The Queen of Sparta
This semi-historical novel attempts to capture the last times of the Spartans, and their Queen, Gorgo. The title is active in suggesting that Queen Gorgo is the guiding force and whispering spirit that causes all events to play out.
Was I enthralled and enraptured by this novel? No, I couldn’t say so. Did I enjoy it? To an extent yes. Anyone interested in history and the politics of ancient time would benefit from reading this novel. I think this novel failed in a way for me because I am only familiar in a roundabout manner of the roles of Romans, Spartans, Persians and Greeks in that time period.
Something that constantly bugged me about this novel was that I couldn’t keep the names straight. As my memory is pretty faulty when it comes to names in the first case, giving two characters a long name beginning with ‘P’ isn’t great. That being said, I happily read along, not really knowing which character was which, and just absorbing what was happening,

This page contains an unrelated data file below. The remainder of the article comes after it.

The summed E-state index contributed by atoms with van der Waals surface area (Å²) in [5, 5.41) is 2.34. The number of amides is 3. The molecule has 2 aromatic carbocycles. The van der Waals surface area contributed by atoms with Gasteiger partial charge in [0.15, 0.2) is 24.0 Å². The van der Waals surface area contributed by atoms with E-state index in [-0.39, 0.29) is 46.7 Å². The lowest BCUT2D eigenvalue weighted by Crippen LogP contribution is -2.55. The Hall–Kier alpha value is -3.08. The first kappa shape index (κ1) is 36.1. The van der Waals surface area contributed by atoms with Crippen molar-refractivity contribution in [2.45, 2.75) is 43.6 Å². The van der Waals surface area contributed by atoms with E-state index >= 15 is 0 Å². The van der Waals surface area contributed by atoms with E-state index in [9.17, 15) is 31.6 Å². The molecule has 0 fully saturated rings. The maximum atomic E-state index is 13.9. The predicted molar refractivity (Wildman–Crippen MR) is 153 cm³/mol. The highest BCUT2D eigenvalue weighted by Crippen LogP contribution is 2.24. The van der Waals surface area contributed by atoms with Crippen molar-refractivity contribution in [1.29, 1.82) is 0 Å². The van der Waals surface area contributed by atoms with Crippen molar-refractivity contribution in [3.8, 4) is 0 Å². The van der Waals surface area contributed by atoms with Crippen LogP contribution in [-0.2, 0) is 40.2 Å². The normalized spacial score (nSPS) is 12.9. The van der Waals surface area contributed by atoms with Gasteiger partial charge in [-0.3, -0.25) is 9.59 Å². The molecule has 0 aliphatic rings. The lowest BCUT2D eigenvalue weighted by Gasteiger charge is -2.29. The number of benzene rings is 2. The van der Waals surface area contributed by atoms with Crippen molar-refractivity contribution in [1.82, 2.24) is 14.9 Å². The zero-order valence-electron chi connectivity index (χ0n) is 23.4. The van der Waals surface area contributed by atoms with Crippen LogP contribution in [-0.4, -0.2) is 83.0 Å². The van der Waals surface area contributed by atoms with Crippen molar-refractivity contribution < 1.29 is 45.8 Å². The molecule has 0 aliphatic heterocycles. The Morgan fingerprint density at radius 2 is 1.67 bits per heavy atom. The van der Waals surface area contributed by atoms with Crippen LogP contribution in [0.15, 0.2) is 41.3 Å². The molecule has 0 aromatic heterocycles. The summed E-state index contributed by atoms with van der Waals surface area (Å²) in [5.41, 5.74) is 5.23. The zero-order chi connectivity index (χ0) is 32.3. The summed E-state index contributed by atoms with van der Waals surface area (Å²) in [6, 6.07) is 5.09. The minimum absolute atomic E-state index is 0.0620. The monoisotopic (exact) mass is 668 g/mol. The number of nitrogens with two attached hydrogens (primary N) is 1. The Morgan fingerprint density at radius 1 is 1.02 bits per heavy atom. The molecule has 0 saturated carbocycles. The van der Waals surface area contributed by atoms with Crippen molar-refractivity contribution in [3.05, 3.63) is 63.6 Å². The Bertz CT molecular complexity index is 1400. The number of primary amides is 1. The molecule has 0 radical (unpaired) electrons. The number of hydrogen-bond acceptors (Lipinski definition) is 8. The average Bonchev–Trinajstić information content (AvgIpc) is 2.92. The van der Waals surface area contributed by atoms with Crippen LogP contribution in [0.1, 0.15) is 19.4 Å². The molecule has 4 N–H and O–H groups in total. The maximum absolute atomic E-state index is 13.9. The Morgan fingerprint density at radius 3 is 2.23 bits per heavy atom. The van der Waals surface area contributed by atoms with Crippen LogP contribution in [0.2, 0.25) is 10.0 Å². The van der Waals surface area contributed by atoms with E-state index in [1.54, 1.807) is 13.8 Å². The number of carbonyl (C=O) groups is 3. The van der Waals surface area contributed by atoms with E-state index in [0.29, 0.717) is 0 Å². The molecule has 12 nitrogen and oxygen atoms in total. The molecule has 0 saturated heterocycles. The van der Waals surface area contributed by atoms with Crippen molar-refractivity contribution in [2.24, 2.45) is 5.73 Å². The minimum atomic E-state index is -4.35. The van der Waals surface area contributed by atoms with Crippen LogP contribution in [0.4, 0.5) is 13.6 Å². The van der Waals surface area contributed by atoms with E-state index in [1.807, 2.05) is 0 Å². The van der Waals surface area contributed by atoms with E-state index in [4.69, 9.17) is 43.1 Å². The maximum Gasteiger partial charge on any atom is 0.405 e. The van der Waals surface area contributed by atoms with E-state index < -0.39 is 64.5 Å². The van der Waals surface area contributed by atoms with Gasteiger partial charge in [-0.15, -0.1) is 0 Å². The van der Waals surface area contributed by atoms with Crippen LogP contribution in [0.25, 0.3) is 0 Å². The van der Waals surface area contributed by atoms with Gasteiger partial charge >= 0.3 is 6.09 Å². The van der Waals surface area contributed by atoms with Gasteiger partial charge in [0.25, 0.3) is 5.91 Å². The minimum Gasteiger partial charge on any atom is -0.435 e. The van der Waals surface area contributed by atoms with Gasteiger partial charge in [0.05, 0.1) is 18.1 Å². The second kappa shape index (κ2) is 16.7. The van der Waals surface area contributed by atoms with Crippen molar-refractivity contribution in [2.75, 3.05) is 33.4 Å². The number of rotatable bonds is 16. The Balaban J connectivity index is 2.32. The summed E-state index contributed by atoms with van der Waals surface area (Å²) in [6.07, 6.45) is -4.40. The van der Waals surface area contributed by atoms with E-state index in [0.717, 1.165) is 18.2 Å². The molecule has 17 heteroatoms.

I would have liked some of the characters to be more fully realised. If I don’t have a clear image of someone in my head, I have difficulty emoting with them. That being said, I’m not sure that this novel was asking for a highly emotive response. Mostly it felt like a recantation of facts, partially obscured by the inclusion of a narrative guide.
What I enjoyed the most was the descriptions of how wars took place. The different approaches of each side, the particular weapons and the active trading of times were great.
3 stars from me. I don’t think I was enough of a target audience, as I feel that more preexisting knowledge would have helped in understanding the implications of each battle and interaction.